| Good Fats, Bad Fats|
Australians consume too much fat. Many of us consume 40 per cent of our total calories from fat – either as fat or oil, or as fat in foods and drinks. Too much fat in the diet can lead to excess weight gain and can contribute to some health conditions, such as heart disease and some cancers.
Yet, despite these health warnings, some amount of fat is necessary for a healthy diet. Fats carry out some essential functions in the in the body, including providing insulation and a protective cover for the body’s organs and enabling your body to transport, store and absorb the fat-soluble vitamins A, D, E and K. Fats also supply essential fatty acids that are necessary for good health but that are not made by the body.
There are different types of fats, some of which are better for us than others.
Saturated fats have sub-groups known as long chain, medium chain and short chain fats. Most of the long chain fats raise blood cholesterol and increase the risk of blood clots and thrombosis leading to artery blockage. Long chain saturated fats are found in full cream milk, cheese, butter, cream, fatty meats and sausages, and processed foods.
If mono-unsaturated fats replace saturated fats in the diet they can help to increase 'good' HDL cholesterol and lower 'bad' LDL cholesterol. Foods rich in mono-unsaturated fats include olive and canola oils, margarine, peanuts and avocados.
There are two main types of polyunsaturated fats: omega-6 and omega-3 fatty acids. Both types of fatty acid tend to lower blood cholesterol while omega-3s can also offer extra benefits by lowering blood triglycerides and reduce the risk of thrombosis, heart arrhythmias and artery spasm.
Good sources of omega-6 fatty acids include safflower, sunflower and corn oils. Good sources of omega-3 fatty acids include canola oil and margarine, soybean oil and fish, particularly oily fish.
Omega-3 fatty acids are thought to provide a wide range of health benefits, including improving diabetes, arthritis and kidney function. Omega-3 fatty acids are important for the brain and retina development of a developing foetus and infant.
As little as 1-2 grams daily of omega-3 fatty acids may benefit general health. High doses of fish oil supplements should only be taken as directed by your doctor.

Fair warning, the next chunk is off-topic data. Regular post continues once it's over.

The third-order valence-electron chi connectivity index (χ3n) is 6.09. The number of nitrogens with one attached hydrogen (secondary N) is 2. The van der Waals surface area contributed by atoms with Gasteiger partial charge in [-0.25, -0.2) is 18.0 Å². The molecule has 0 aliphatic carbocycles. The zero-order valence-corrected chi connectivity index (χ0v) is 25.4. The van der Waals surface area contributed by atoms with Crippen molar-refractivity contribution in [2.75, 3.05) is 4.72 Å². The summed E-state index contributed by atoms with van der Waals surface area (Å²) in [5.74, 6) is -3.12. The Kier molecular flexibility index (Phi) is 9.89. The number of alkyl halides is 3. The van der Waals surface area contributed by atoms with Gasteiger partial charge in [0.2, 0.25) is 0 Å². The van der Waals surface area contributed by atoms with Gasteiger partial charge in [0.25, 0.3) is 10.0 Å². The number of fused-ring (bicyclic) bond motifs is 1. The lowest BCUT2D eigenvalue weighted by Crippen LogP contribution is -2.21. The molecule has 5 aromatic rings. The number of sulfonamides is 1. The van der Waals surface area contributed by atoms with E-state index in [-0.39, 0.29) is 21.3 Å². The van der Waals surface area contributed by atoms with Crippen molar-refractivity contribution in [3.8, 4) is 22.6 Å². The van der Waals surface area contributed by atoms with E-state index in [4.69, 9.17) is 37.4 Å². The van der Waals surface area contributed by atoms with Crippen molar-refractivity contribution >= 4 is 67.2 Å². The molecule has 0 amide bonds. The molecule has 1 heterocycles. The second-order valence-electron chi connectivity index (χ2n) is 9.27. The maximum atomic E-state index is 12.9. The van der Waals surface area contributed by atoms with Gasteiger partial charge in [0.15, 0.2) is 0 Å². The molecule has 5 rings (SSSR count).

Trans Fatty Acids
Trans fatty acids, or trans fats, act like saturated fats in the body. They have the potential to raise 'bad' LDL cholesterol and lower 'good' HDL cholesterol.
Most trans fatty acids are created during the process of hydrogenation. This process solidifies or stabilizes liquid fats and oils. Trans fatty acids also occur naturally in low amounts in some foods, such as meats and dairy products.
Hydrogenated oils are used in a wide range of processed foods, such as baked foods, fried foods and margarines. These oils tend to give foods a better texture and make them stay fresh longer, which is why food manufacturers like to use them. For example, some of the popular margarine brands that we enjoy spreading straight from the fridge use hydrogenated oils.
However, just because margarine contains trans fatty acids, it doesn’t mean you should automatically reach for the butter. The levels of saturated fats in butter are much higher that those in margarine and it is saturated fats that many doctors recommend we concentrate on reducing in our diet.
Including Fats in the Diet
On the whole, you should aim to include more polyunsaturated and mono-unsaturated fats in the diet than saturated or trans fats. Most nutrition labels carry information regarding total fats and a breakdown of saturated, mono-unsaturated and polyunsaturated fats.
Remember that all fats are high in calories and need to be limited for weight control.
Sources of 'Good' fats:
Canola oil, canola margarine
Fish, particularly oily fish such as salmon, mackerel, herring, tuna, sardines
Soybeans, soybean oil
Sources of 'Bad' fats:
Chips and crackers
Deep fried foods
Fatty meats and sausages
Full cream milk
Many packaged and processed foods
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